The Cottage Way
You know, one of our Cottage-speak catch phrases is “the Cottage way”. I used it in another post, without further explanation, because we are cultural insiders here. Families use it all the time at debrief and in our surveys, to indicate whether or not something was in line with our collective philosophy. It’s …something about…child led? A “yes environment”? If you want to be fancy, “emergent curriculum”?
In conversation with a Cottage friend the other day, I realized that we, who are shaping this program, have a clear vision about what we mean by this “Cottage way”, but we don’t often articulate it very clearly. I’m going to try to tell you all about it, because now more than ever, I think that what we do is revolutionary, critical, and valuable to our kids. There is a key word that I want you to keep in mind through what I’m about to tell you: empathy.
The Cottage way is about valuing each child as the singular, beautiful, complex human that they already are. Every single child needs to be heard and understood. Each child needs attention. Each child has special challenges, and lots of abilities. Each child has huge feelings that erupt from time to time. Each child needs to feel loved and wanted. Each child needs to feel that we respect and appreciate the person that they are, exactly as they are. I want to show you how that looks in our classroom, because mostly it’s almost invisible.
The cars have been out for two months, in the same area, because one kid plays with them every day. Often he plays by himself, but sometimes, he is able to let other kids into his game, into conversation, into his world for a few minutes or half an hour. Our hearts soar, and we do everything we can to facilitate that kind of thing happening again.
Some kids love to feel their bodies in contact with all kinds of sensations: fabrics, slime, sand, landing on a wrestling mat, or crashing on bikes. Other kids never take off their shoes, avoid crowded hand-washing scenarios, and refuse to paint because even touching paint with a brush feels gooey in an agonizing way. We watch, listen, try, and offer curriculum as invitations to kids. Each child’s response to what we have offered is discussed and weighed.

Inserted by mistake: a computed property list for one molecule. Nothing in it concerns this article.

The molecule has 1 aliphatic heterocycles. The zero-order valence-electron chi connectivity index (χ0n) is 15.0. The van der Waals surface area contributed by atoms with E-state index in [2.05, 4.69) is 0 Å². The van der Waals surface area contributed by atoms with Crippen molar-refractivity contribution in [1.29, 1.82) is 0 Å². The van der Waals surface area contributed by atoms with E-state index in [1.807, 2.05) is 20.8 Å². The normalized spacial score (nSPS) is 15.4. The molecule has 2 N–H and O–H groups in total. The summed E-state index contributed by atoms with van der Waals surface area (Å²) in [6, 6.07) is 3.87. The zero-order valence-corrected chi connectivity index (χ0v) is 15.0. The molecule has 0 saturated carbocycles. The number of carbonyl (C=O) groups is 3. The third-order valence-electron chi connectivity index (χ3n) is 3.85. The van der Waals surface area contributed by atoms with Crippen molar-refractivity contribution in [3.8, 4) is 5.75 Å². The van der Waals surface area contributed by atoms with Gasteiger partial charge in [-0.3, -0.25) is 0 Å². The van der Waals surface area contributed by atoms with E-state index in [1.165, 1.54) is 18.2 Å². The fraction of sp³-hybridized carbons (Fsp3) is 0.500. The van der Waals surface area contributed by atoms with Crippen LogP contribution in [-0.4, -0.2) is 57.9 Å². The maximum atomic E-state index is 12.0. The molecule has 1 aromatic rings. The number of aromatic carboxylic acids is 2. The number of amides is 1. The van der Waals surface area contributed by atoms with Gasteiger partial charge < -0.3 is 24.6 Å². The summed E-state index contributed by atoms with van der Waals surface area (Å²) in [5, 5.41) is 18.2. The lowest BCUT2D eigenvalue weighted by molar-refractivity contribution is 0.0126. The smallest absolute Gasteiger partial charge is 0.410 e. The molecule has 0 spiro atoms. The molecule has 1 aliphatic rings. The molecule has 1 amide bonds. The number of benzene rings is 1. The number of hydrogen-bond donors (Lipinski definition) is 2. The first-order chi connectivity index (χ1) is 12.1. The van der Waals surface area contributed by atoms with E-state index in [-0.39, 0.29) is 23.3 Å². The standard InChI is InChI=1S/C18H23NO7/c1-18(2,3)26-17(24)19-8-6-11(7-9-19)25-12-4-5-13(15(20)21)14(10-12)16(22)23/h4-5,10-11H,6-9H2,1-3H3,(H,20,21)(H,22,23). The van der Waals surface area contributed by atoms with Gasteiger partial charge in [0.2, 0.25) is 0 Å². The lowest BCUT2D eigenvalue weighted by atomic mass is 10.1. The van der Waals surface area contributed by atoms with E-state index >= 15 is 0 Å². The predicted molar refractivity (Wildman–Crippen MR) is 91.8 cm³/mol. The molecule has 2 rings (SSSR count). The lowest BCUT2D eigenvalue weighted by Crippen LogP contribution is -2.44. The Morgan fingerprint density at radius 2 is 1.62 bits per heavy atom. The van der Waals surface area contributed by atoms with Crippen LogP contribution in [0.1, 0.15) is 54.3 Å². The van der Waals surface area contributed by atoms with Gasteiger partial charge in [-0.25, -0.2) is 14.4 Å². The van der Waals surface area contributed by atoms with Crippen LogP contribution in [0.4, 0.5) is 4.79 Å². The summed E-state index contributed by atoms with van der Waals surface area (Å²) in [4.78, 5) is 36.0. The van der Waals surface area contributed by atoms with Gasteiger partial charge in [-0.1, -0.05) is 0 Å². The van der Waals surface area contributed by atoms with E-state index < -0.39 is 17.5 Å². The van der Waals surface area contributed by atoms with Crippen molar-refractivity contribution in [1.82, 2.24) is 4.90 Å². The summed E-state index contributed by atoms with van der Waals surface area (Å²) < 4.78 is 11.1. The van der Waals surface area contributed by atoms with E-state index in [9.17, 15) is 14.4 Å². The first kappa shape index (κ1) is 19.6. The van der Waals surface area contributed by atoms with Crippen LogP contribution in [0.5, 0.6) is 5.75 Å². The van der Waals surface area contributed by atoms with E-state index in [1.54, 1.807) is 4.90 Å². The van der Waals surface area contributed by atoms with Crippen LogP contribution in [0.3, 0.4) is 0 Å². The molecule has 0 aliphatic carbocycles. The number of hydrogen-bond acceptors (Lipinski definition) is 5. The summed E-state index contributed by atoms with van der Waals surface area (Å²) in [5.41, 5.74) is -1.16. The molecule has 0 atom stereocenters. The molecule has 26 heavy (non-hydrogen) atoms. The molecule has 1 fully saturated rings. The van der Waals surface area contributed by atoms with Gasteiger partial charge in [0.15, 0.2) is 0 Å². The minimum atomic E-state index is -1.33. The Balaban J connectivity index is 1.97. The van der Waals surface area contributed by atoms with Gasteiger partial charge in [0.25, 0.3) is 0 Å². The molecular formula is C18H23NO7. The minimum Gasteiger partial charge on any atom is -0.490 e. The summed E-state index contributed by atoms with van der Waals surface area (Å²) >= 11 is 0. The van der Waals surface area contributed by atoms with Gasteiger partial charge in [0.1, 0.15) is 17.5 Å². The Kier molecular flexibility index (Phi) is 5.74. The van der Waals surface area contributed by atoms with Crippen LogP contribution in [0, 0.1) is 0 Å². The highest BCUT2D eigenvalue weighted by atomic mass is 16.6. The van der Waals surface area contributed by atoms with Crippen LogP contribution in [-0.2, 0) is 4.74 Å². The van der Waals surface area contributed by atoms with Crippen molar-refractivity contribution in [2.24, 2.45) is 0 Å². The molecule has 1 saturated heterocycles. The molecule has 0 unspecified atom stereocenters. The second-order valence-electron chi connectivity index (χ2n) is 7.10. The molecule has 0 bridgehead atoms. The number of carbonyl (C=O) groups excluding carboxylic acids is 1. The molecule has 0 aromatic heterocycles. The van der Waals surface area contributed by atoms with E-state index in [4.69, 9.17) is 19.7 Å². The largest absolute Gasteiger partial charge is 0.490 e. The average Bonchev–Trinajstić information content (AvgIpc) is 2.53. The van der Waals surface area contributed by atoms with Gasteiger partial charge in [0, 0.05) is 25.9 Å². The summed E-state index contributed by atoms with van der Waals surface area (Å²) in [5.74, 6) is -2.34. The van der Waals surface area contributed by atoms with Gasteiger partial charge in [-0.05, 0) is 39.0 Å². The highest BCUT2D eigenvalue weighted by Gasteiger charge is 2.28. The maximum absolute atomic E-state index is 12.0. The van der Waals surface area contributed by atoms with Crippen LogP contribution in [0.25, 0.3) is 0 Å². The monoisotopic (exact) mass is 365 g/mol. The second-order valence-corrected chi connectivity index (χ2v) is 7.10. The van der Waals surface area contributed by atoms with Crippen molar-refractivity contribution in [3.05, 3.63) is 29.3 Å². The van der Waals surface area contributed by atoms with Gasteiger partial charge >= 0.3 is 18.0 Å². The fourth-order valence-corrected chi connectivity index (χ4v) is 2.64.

If behavior is communication, then when a child tests limits, they are asking us to affirm that we are keeping them safe. When a child hits, they are showing us that they are not in control of their body right now, and that they have flipped into “fight or flight”. That’s a person who needs our support and help to calm down.
Sometimes we allow some not harmful but annoying behavior to take place, because it’s the best strategy that kid has right now for making the other kids laugh. We can follow up with more strategies later, but in that moment, we just want to make room for that kid to hear a little “yes”, when so much of what they try is a “no”.
When it’s quiet, we go sit down with a kid who is not ready to come ask us for attention.
It’s not the same for everybody. This one might get more time on the swing, and that one might get more special talks, and that’s because those two children are two different people, and we see them for who they are when they are with us. Whatever they come to work on, we work with them. Whatever they bring that needs working out, we work it out together. We accept, love, and respect them and all that they are. We do this because that’s the Cottage way. We don’t give up. We love them just as they are. We keep supporting them, and we are there cheering when they can do it themselves.
When we engage with each other, adults and children in our community, in the Cottage way, we are laying the foundation for a life where empathy and compassion are central. We make room for who you are. We acknowledge that we may not be the same, and I may not even understand you right now, but we both have value. That’s understanding that our kids will take with them into every part of their future life.